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Until the young ducks chase the second male out of the pond.  He arrives each evening looking for food, once given bread he usually
flies off.  

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The young ducks eating their lettuce.  Strangely, I've not seen mum eat any lettuce.

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Wing flapping exercise, they are getting larger, but not sufficient for flight, that's another two weeks.

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21st May, the young ducks are not yet six weeks old, but are now adult size.  Only a darker colouring distinguishes them from mother,
although four are probably boys.

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Their size means find space to sleep on the island is getting harder.  Sometimes there are two adult males as well.

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22nd May, settled down after early morning feed in the sun, mum is at that back.

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23rd May, six weeks old today, mum has flown off with her mate for an hour, leaving them alone on the island.

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I've emptied about 1,000 gallons of water onto the garden, so it can be replaced with fresh water.  Both the fountain pumps are now
running since the water temperature is raising in the warmer weather, and because one of the two main filtration pumps blew a fuse two
night running and stopped, it's less than one year old. With only one pump running, the fish started gasping for air, another reason for
water change this week. 

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The lower water level gives the young ducks access to planting shelves and other possible sources of food.

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Climbing back onto the island.

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More wing exercise, the young ducks run down the lawn waving their wings, but can not take off yet.  They also swim at high speed
along the pond, with mum taking off from the water to try and get them to do the same.

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24th May, early morning sun, sometimes they sleep alone...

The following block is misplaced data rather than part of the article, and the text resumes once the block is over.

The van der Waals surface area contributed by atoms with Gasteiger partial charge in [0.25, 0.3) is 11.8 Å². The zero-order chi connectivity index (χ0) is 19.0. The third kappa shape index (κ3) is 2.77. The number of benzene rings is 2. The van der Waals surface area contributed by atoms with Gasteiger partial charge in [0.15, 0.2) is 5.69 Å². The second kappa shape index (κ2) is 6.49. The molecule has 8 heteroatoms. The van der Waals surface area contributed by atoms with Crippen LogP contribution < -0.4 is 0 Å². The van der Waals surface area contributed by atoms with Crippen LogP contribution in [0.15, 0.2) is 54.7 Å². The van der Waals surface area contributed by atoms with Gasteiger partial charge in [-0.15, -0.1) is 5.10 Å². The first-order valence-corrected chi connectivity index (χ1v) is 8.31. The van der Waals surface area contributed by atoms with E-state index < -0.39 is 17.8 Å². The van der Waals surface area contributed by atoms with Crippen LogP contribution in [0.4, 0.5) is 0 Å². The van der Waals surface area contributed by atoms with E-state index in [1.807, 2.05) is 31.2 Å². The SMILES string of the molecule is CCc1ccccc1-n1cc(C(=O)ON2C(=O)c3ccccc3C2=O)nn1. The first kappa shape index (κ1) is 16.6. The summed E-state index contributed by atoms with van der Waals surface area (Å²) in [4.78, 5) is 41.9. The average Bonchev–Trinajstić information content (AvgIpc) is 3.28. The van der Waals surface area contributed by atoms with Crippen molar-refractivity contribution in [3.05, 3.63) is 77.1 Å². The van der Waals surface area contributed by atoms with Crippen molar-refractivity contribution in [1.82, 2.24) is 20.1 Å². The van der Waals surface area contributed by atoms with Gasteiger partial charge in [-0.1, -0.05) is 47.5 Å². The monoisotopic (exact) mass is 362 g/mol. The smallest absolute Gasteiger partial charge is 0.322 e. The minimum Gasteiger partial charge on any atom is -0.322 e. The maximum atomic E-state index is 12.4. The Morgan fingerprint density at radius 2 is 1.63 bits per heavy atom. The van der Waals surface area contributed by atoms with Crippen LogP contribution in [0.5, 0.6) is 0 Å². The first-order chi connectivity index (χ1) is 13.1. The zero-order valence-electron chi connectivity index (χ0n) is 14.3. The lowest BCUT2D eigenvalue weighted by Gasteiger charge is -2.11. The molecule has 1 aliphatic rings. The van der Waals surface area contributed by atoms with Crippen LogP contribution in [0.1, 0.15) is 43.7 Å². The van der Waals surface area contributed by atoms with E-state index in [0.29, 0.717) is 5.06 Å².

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but they can still sleep bunched up together.

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25th May, the sprinkler is always an attraction, the young ducks drink the water, and also poke the dampened earth looking for worms. 

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Back in the pond, the young ducks sleep on the water, heads on their backs, being blown around by the wind and bumping into each
other like billiard balls.  All ducks sleep during the day, rather than the night, since it's harder for predators to sneak up on them.

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27th May at lunch time there are 12 ducks in the pond, eight young ducks, mum and dad and two more males looking for food. 

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Chasing each other around the island.

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The three boys get on reasonably well together now the breeding season is over, although a fourth returns occasionally who still tries to
mate with mum causing he to leave the pond.

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Looking for food.

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Exploring the lawn, looking for worms.

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28th May, starling fledglings have left their nests and arrived very noisily in the garden, following their mothers around looking for food,
and often waiting near the pond to be fed. On a bad day, they eat up to three loaves of bread, and the ducks a further loaf.

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Trying to keep the new lawn alive under the tree, and keep the young ducks entertained.

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The young ducks are fully grown, except for the wings, which they regularly exercise stationary, or running around the lawn.  During the
next week they should start leaping from the banks behind the pond, and the first will fly away in about one week. 

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Flying lessons also take place in the pond, with high speed chases around and across the pond, with lots of wing flapping and splashing,
it usually only last about two minutes and is hard to photograph unless I'm in the garden with the camera at that moment. 

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30th May, seven weeks old today.  The eight young ducks sleeping on the island, mum and dad are flying away for increasingly long
periods each day.  If it's the same as last year, mum will finally leave the pond in a few days time.  But things could be different this year
since it's six weeks earlier than last year.

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Breakfast of bread and lettuce.

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More flying lessons.

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31st May, all 10 ducks on the island, with some new larger stones to stop the butyl liner being folded into the water (as they get on and off